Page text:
to commence a discussion to review the Agreement to reflect
the current business outlook for" Rio Tinto.
(Id. at ¶¶ 58-61; Doc. 1-17 at 1).
Representatives of Plaintiff and Rio Tinto then spoke by
phone, and Rio Tinto informed Plaintiff that, because of
price considerations, Rio Tinto was not inclined to purchase
coal from Plaintiff in 2016. (Doc. 1 at ¶¶ 62-63).
February 18, 2016, Plaintiff sent a follow up letter where it
sought "to determine [Rio Tinto's] intentions
regarding its contractual commitment with [Plaintiff] for the
2016 shipping season." (Doc. 1-17 at 2; Doc. 1 at¶
69;). On March 4, 2016, Plaintiff sent another letter to Rio
Tinto in which it sought payment for 8, 800 tons of coal for
which Plaintiff had already sent an invoice to Defendants.
(Doc. 1 at ¶ 72-73; Doc. 1-17 at 4). In the same letter,
Plaintiff also stated that, if Rio Tinto did not plan to
purchase coal in 2016, Plaintiff "expect[ed] to receive
the $30 per ton 'take or pay' compensation
provided" for in the contract. (Doc. 1-17 at 4; Doc. 1
at ¶ 72-74). By letter dated March 8, 2016, Rio Tinto
the business conditions facing us now are particularly bad
and we do not expect to be able to take product from you
while those conditions persist. Naturally it is beyond our
ability to know or predict for how long those conditions will
last, but, as it stands, we will not be able to take product
from you in 2016.....
As to the invoice for the stored product and storage fees, we
were obviously very surprised to receive it after telling you
that we could not take product this year.
(Doc. 1-17 at 6; Doc. 1 at ¶¶ 75-77).
March 9, 2016, Plaintiff responded with d letter
"formally demand[ing] payment of the sums we are owed
under the Contract for the 2016 Shipping season" and
attaching invoices for payment. (Doc. 1 at ¶¶
79-81; Doc. 1-17 at 8-13). By letter dated Mach 31, 2016, Rio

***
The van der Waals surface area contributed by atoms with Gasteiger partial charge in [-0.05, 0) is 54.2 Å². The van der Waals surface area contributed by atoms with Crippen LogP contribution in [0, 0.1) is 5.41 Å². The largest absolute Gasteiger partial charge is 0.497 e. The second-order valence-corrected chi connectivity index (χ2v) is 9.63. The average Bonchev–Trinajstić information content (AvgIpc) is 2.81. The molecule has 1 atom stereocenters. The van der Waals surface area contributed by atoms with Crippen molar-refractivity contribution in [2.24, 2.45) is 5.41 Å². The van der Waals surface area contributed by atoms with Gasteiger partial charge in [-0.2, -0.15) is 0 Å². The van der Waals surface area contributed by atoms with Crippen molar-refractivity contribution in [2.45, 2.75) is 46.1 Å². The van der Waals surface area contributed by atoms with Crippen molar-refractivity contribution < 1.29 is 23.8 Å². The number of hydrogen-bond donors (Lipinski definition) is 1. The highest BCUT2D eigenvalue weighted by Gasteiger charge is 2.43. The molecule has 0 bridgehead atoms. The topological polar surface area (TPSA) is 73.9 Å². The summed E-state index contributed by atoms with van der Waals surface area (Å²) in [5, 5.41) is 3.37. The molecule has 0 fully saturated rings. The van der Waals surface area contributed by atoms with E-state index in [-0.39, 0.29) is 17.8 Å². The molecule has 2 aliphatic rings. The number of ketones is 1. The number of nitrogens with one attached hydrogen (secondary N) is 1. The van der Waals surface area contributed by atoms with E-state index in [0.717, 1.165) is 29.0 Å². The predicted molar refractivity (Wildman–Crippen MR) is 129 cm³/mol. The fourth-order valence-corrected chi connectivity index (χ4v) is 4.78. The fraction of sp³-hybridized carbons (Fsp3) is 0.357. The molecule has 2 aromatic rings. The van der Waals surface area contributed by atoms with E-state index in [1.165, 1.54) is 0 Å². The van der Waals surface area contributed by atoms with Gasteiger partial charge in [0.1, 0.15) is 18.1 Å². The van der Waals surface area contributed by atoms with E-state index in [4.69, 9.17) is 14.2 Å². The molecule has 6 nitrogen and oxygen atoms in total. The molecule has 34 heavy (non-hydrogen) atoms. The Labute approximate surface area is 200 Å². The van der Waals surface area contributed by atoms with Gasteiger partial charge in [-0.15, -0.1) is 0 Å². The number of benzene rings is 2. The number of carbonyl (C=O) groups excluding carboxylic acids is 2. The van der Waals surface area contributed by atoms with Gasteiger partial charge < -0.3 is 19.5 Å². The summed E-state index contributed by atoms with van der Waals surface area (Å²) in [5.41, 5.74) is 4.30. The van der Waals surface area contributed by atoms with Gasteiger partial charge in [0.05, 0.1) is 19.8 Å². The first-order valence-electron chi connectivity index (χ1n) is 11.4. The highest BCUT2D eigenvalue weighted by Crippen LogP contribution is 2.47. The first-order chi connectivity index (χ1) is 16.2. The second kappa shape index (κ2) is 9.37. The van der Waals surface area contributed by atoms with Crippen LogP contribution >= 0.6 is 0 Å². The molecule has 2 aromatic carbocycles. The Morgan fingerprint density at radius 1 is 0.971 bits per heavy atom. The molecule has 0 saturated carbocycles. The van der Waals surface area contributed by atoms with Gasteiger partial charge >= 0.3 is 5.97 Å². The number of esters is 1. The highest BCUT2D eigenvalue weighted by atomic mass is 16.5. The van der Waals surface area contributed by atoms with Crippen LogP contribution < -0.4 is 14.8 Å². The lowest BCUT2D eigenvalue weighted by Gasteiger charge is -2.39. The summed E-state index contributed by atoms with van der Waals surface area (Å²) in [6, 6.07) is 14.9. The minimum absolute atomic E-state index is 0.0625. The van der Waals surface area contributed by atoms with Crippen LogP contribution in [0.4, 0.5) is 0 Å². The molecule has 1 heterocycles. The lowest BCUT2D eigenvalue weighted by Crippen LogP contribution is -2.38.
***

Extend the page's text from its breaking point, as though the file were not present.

Tinto stated that "[g]iven our clear, early indication
that we would not take tonnage in 2016, your peremptory
issuing of the invoices is not in the spirt of our
relationship and we had hoped to have greater cooperation and
appreciation of our difficult position." (Doc. 1 at
82-84, 86; Doc. 1-17 at 14). It went on to dispute the
amounts Plaintiff claimed, including stating that it was Rio
Tinto's "view that the $30 per ton is a penalty,
being disproportionate to the loss [Plaintiff] would
incur." (Doc. 1 at 84-85; Doc. 1-17 at 15). Plaintiff
then initiated the present lawsuit on April 14, 2016.
Standard of Review
complaint must be dismissed under Federal Rule of Civil
Procedure 12(b)(6) if it does not allege "enough facts
to state a claim to relief that is plausible on its
face." Bell Atl. Corp, v. Twombly, 550 U.S.
544, 570, 127 S.Ct. 1955, 1974, 167 L.Ed.2d 929 (2007).
"A claim has facial plausibility when the plaintiff
pleads factual content that allows the court to draw the
reasonable inference that the defendant is liable for the
misconduct alleged." Ashcrott v, Iqbal, 556
U.S. 662, 678, 129 S.Ct, 1937, 1949, 173 L.Ed.2d 868 (2009).
a complaint attacked by a Rule 12(b)(6) motion to dismiss
does not need detailed factual allegations, a plaintiff's
obligation to provide the 'grounds' of his
'entitlement to relief requires more than labels and
conclusions, and a formulaic recitation of a cause of
action's elements will not do." Twombly,
550 U.S. at 555 (internal citations and alterations omitted).
In other words, "[f]actual allegations must be enough to
raise a right to relief above the speculative level."
Id. A court "take[s] as true all the factual
allegations in the Complaint and the reasonable inferences
that can be drawn from those facts, but... disregard[s] legal
conclusions and threadbare recitals of the elements of a
cause of action, supported by mere conclusory
statements." Ethypharm S.A. France v. Abbott
Laboratories, 707 F.3d 223, 231 n.14 (3d Cir. 2013)
(internal citations and quotation marks omitted).
Twombly and Iqbal require [a court] to take
the following three steps to determine the sufficiency of a
complaint: First, the court must take note of the elements a
plaintiff must plead to state a claim. Second, the court
should identify allegations that, because they are no more
than conclusions, are not entitled to the assumption of
truth. Finally, where there are well-pleaded factual
allegations, a court should assume ...